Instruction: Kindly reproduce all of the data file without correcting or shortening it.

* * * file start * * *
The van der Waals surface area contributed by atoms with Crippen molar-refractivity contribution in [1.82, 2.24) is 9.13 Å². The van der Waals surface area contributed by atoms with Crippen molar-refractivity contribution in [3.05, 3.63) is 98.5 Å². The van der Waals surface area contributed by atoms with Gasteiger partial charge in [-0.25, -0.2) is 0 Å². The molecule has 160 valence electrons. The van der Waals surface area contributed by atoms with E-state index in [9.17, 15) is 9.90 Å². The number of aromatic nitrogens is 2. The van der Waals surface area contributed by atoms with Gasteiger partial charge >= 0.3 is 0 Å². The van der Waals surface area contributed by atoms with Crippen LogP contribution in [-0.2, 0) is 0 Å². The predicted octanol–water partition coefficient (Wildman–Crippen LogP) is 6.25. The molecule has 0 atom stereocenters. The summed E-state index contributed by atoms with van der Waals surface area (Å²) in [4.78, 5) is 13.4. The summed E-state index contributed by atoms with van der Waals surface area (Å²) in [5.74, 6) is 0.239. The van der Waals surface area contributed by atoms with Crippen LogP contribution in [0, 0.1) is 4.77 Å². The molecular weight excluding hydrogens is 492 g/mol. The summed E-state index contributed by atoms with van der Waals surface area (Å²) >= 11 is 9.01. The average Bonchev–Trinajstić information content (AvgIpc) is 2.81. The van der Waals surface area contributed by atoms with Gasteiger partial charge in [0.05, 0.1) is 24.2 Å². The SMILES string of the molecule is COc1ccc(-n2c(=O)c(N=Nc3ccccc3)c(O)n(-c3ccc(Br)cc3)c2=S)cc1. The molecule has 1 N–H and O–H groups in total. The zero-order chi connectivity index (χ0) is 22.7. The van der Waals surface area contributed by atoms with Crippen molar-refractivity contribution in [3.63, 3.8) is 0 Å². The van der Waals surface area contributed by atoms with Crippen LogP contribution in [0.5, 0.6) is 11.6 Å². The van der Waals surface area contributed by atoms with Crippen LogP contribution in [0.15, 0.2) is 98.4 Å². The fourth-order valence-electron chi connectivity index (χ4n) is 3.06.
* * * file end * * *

The van der Waals surface area contributed by atoms with Crippen molar-refractivity contribution in [1.82, 2.24) is 9.13 Å². The van der Waals surface area contributed by atoms with Crippen molar-refractivity contribution in [3.05, 3.63) is 98.5 Å². The van der Waals surface area contributed by atoms with Gasteiger partial charge in [-0.25, -0.2) is 0 Å². The molecule has 160 valence electrons. The van der Waals surface area contributed by atoms with E-state index in [9.17, 15) is 9.90 Å². The number of aromatic nitrogens is 2. The van der Waals surface area contributed by atoms with Gasteiger partial charge >= 0.3 is 0 Å². The van der Waals surface area contributed by atoms with Crippen LogP contribution in [-0.2, 0) is 0 Å². The predicted octanol–water partition coefficient (Wildman–Crippen LogP) is 6.25. The molecule has 0 atom stereocenters. The summed E-state index contributed by atoms with van der Waals surface area (Å²) in [4.78, 5) is 13.4. The summed E-state index contributed by atoms with van der Waals surface area (Å²) in [5.74, 6) is 0.239. The van der Waals surface area contributed by atoms with Crippen LogP contribution in [0, 0.1) is 4.77 Å². The molecular weight excluding hydrogens is 492 g/mol. The summed E-state index contributed by atoms with van der Waals surface area (Å²) >= 11 is 9.01. The average Bonchev–Trinajstić information content (AvgIpc) is 2.81. The van der Waals surface area contributed by atoms with Gasteiger partial charge in [0.05, 0.1) is 24.2 Å². The SMILES string of the molecule is COc1ccc(-n2c(=O)c(N=Nc3ccccc3)c(O)n(-c3ccc(Br)cc3)c2=S)cc1. The molecule has 1 N–H and O–H groups in total. The zero-order chi connectivity index (χ0) is 22.7. The van der Waals surface area contributed by atoms with Crippen molar-refractivity contribution in [3.63, 3.8) is 0 Å². The van der Waals surface area contributed by atoms with Crippen LogP contribution in [0.5, 0.6) is 11.6 Å². The van der Waals surface area contributed by atoms with Crippen LogP contribution in [0.15, 0.2) is 98.4 Å². The fourth-order valence-electron chi connectivity index (χ4n) is 3.06.